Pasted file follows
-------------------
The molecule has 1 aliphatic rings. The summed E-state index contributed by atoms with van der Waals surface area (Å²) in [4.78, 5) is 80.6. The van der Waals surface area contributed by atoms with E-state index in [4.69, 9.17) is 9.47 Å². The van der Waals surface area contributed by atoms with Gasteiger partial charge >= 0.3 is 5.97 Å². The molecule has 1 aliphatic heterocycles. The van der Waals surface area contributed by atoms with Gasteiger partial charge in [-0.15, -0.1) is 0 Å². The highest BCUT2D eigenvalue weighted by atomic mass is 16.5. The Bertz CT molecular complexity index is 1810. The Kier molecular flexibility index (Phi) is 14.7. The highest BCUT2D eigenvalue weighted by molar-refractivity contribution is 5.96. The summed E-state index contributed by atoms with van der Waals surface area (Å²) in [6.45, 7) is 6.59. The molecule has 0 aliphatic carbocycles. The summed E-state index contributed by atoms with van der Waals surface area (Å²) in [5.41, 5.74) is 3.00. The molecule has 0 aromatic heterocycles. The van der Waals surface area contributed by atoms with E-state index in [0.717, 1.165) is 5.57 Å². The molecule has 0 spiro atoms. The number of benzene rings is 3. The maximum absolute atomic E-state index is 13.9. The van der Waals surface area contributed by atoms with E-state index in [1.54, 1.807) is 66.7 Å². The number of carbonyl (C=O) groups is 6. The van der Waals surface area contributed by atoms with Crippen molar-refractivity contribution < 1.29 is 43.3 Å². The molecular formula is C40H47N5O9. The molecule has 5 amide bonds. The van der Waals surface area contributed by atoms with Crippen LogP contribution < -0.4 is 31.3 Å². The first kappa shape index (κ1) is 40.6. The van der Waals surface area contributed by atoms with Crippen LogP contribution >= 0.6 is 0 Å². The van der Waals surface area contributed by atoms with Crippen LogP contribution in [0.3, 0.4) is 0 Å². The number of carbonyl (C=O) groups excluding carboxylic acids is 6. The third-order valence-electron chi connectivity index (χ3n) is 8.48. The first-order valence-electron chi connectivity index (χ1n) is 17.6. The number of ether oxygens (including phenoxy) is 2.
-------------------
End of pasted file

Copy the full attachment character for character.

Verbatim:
The molecule has 1 aliphatic rings. The summed E-state index contributed by atoms with van der Waals surface area (Å²) in [4.78, 5) is 80.6. The van der Waals surface area contributed by atoms with E-state index in [4.69, 9.17) is 9.47 Å². The van der Waals surface area contributed by atoms with Gasteiger partial charge >= 0.3 is 5.97 Å². The molecule has 1 aliphatic heterocycles. The van der Waals surface area contributed by atoms with Gasteiger partial charge in [-0.15, -0.1) is 0 Å². The highest BCUT2D eigenvalue weighted by atomic mass is 16.5. The Bertz CT molecular complexity index is 1810. The Kier molecular flexibility index (Phi) is 14.7. The highest BCUT2D eigenvalue weighted by molar-refractivity contribution is 5.96. The summed E-state index contributed by atoms with van der Waals surface area (Å²) in [6.45, 7) is 6.59. The molecule has 0 aliphatic carbocycles. The summed E-state index contributed by atoms with van der Waals surface area (Å²) in [5.41, 5.74) is 3.00. The molecule has 0 aromatic heterocycles. The van der Waals surface area contributed by atoms with E-state index in [0.717, 1.165) is 5.57 Å². The molecule has 0 spiro atoms. The number of benzene rings is 3. The maximum absolute atomic E-state index is 13.9. The van der Waals surface area contributed by atoms with E-state index in [1.54, 1.807) is 66.7 Å². The number of carbonyl (C=O) groups is 6. The van der Waals surface area contributed by atoms with Crippen molar-refractivity contribution < 1.29 is 43.3 Å². The molecular formula is C40H47N5O9. The molecule has 5 amide bonds. The van der Waals surface area contributed by atoms with Crippen LogP contribution < -0.4 is 31.3 Å². The first kappa shape index (κ1) is 40.6. The van der Waals surface area contributed by atoms with Crippen LogP contribution >= 0.6 is 0 Å². The van der Waals surface area contributed by atoms with Crippen LogP contribution in [0.3, 0.4) is 0 Å². The number of carbonyl (C=O) groups excluding carboxylic acids is 6. The third-order valence-electron chi connectivity index (χ3n) is 8.48. The first-order valence-electron chi connectivity index (χ1n) is 17.6. The number of ether oxygens (including phenoxy) is 2.